The first Great Northern Railway engine shed at London was built in 1850, three quarters of a mile north-west of where Kings Cross station is located today. It was built on a large area of open land, with the East and West India Docks and Birmingham Junction Railway to the north, the main line of the Great Northern Railway to the east and Regent's Canal to the south. The East and West India Docks and Birmingham Junction Railway which ran from Chalk Farm to Poplar was still being built in 1850, and by 1853 it was known by the simpler title of The North London Railway. Most of the land in the area around Top Shed was developed into Kings Cross Goods Yard.
A temporary passenger terminus had been sited at Maiden Lane (now called York Way) from August 1850 and the locomotive depot was constructed nearby. However, when Kings Cross station was opened in October 1852 it was located further south, on the other side of Regent's Canal and at a lower level than Top Shed to allow for the lines running underneath the canal.
Top Shed finally closed in June 1963, and demolition began soon after.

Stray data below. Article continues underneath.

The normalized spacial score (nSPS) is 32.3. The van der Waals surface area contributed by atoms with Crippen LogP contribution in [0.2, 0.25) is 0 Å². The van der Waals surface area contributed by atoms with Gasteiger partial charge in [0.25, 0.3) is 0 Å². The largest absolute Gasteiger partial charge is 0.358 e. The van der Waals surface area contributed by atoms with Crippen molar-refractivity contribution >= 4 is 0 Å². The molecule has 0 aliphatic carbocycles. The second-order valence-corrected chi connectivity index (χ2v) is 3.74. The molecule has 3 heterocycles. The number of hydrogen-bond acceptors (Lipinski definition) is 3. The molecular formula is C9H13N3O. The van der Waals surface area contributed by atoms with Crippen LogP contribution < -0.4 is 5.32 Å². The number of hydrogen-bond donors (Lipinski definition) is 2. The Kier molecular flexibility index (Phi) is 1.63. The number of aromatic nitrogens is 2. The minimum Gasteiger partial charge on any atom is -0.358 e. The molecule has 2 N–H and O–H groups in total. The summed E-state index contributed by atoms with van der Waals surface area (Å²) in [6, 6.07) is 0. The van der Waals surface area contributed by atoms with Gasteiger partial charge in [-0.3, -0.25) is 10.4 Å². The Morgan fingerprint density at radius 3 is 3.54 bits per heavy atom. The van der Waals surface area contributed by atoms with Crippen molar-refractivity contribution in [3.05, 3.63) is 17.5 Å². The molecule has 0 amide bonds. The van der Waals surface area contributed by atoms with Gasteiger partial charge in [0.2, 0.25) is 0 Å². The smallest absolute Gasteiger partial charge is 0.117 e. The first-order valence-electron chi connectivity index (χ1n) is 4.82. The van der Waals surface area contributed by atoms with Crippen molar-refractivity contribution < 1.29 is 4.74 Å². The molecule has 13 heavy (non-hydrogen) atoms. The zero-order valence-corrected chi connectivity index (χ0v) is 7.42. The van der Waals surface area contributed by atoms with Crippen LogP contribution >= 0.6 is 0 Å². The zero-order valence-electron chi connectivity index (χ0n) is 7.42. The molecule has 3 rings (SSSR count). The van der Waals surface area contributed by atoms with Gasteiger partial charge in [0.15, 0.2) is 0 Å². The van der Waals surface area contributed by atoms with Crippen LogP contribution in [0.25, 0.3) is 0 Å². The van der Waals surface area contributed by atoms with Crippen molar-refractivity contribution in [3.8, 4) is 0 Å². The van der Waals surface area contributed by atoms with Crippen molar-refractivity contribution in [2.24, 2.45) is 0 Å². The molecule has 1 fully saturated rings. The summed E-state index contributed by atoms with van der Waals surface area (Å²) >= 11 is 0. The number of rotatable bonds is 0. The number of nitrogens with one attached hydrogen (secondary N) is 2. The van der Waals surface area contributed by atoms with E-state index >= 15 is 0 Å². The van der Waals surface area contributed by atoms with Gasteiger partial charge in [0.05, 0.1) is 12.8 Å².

Nearby was Kings Cross Goods Yard.
The Running Shed
Originally constructed in 1850, the Main Shed had twenty five roads. Although there was no turntable in front of the main running shed, it was built in the shape of a shallow curve which gave the shed a unique appearance.
The Midland Roundhouse
In December 1857 the Midland Railway negotiated with the Great Northern Railway for running powers over the main line from Hitchin to King's Cross. As part of this agreement the GNR undertook to provide engine sheds at its own cost for the MR, with the Midland paying for its water use, plus six percent interest for the rent of the premises. The Roundhouse (also known as the Derby Shed) opened in 1859 and grew to be a considerable size, with eventually twenty four roads circling the forty foot diameter turntable.
But by 1861 the Midland had decided that they wanted their own Goods and Minerals Station, which they subsequently built at Agar Town. When they left the Great Northern took the Roundhouse over as a carriage and wagon shop, and then as a running shed for their tank locos. In 1931 it was demolished and the tracks were then used for open air stabling until the Met Shed was built.
The Met Shed
The Met (Metropolitan) Shed was put together in 1932 following the demolition of the Roundhouse. The front half was part of the original 1850 running shed whilst the rear was formed by the 1862 extension to the carriage and wagon shops. It housed the tank engines and locomotives which worked the inner and outer suburban services from Kings Cross.
Most of the sidings at Top Shed and Kings Cross Goods Yard funneled down into the junction at Freight Terminal junction near Belle Isle, which was the cause of the fan-shaped layout of both areas.